Training Social Animals
You might agree with me that we as humans are very complicated animals. What could be easy, we make extraordinary difficult. Shouldn’t we just be eating, breeding and surviving? Sounds simple right? I do think it is that simple, but we as humans just do complicated things to survive I mean who grows its own vegetables sprays it with toxic stuff and then eats it and complains about the diseases they can get? Or who cuts trees down to make paper money to pay people planting new trees?
We are social animals like many other animals on this planet. I’ve been working with a huge amount of different social structures since I started my career, to tell you just some of them, Killer Whales, Dolphins, Chimpanzees, Takins, Bush dogs, Lions, Elephants etc. and not to forget humans. All of which have a completely different type of structure it seems like. Very interesting to look at.
I search for at a lot of training videos on social media, its very cool to see those videos so everybody keep up the good work and keep them coming. Although, I’m wondering if they had to do some separations or gating’s to get the animals on their own to be trained. This is what we at Kolmardens Zoo try to focus on from the start what is sometimes easy but can be very challenging as well. For example, Bush Dogs are very calm animals. For everybody who do not know what they are. They are small dog type animals who live in the forest of Brazil. They live in groups and there for must have a social bond between them. When we ask them to come to use they are very relaxed and don’t really fight for the food each and one of them gets. What makes me wonder, did we or train it well or they are just like this. At the moment I’m reading a book “Are we smart enough to know how smart animals are” by Frans de Waal and in his book there are a couple cool researches explained. One of them is about the cooperation in feeding of chimpanzees. We all know Chimpanzees are very social towards each other and this is part of their survival mechanism. They added tubes against the bars of the exhibit what had a purpose similar to a termite or ant hill. They added as many tubes as the amount of animals. First the animals had to find out how it worked what didn’t take very long, after this the researchers started to take one tube away every day. To my surprise the animals started to share the other tubes and waited for their turn to eat, a very cooperative social feeding structure. I was surprised reading this coming from working with animals who would fight for the last piece of reinforcement.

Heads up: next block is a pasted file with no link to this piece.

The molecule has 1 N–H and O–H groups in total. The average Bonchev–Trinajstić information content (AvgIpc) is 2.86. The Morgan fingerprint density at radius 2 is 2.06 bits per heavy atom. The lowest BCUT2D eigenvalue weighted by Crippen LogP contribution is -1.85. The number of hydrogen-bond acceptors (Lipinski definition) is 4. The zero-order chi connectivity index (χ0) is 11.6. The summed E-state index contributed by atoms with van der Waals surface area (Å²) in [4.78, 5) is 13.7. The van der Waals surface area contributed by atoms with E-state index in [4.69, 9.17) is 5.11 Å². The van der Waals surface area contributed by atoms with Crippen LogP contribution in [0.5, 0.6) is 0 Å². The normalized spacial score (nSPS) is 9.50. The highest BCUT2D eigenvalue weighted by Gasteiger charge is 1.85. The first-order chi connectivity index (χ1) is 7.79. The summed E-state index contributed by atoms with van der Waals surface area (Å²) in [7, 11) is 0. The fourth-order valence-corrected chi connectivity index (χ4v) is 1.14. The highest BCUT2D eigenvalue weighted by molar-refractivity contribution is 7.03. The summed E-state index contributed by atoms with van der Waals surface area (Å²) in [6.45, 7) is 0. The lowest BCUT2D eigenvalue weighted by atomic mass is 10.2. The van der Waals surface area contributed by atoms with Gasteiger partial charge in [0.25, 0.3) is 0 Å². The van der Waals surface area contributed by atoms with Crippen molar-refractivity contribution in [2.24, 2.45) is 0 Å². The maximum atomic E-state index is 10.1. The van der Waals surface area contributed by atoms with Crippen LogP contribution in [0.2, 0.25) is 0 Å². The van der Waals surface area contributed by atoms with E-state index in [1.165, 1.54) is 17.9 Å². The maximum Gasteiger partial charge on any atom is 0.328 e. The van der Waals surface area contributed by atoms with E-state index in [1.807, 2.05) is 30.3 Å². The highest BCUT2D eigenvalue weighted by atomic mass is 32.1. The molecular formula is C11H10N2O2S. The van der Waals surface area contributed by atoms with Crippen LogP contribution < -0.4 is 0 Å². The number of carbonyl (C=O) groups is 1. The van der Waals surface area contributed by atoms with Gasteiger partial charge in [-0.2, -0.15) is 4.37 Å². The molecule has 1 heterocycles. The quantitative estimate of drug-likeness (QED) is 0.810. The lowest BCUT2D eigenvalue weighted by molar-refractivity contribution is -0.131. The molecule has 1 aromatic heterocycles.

With Killer Whales for example you have to be extraordinary careful who will give the last fish in the group. Even If you would be at the other side of the pool the animals know exactly who got the last hand full of fish and will attack the submissive one if it was him. Its very sensitive and if a trainer doesn’t know about this yet. The blame could be you that an animal gets attacked. Similar with Gorillas but it seems like with them its best to reinforce the dominant male first and last. It is actually going further then the feeding patterns we have to think off. Let’s say we ask the animals to come to us but 1 or 2 animals in the group do not respond to the signal. We can say these 2 are incorrect and the other correct so I reinforce them, but think about this for a second, we might reinforce the correct animals to keep the other 2 away. This will happen in strong social structures more often then when you have solitary individuals like tigers or snow leopards. A similar thing could happen in separations when we ask a whole group to separate and some animals stay behind, it might be that other animals tell them to stay and not come with the group. This is where it’s becoming challenging for the trainers because now we have to start narrowing down the problem and find out which animal has the lead in those decisions. (This doesn’t only have to be the dominant animal all the time).
One of the details I found important was when training sea lions to work together in a show setting to train them when fish is dropped on the ground you leave it. Teaching the animals to cooperate instead of fighting for food is important in case of teamwork. This had such an effect on the calmness of the animals that they would be more successful on the long run.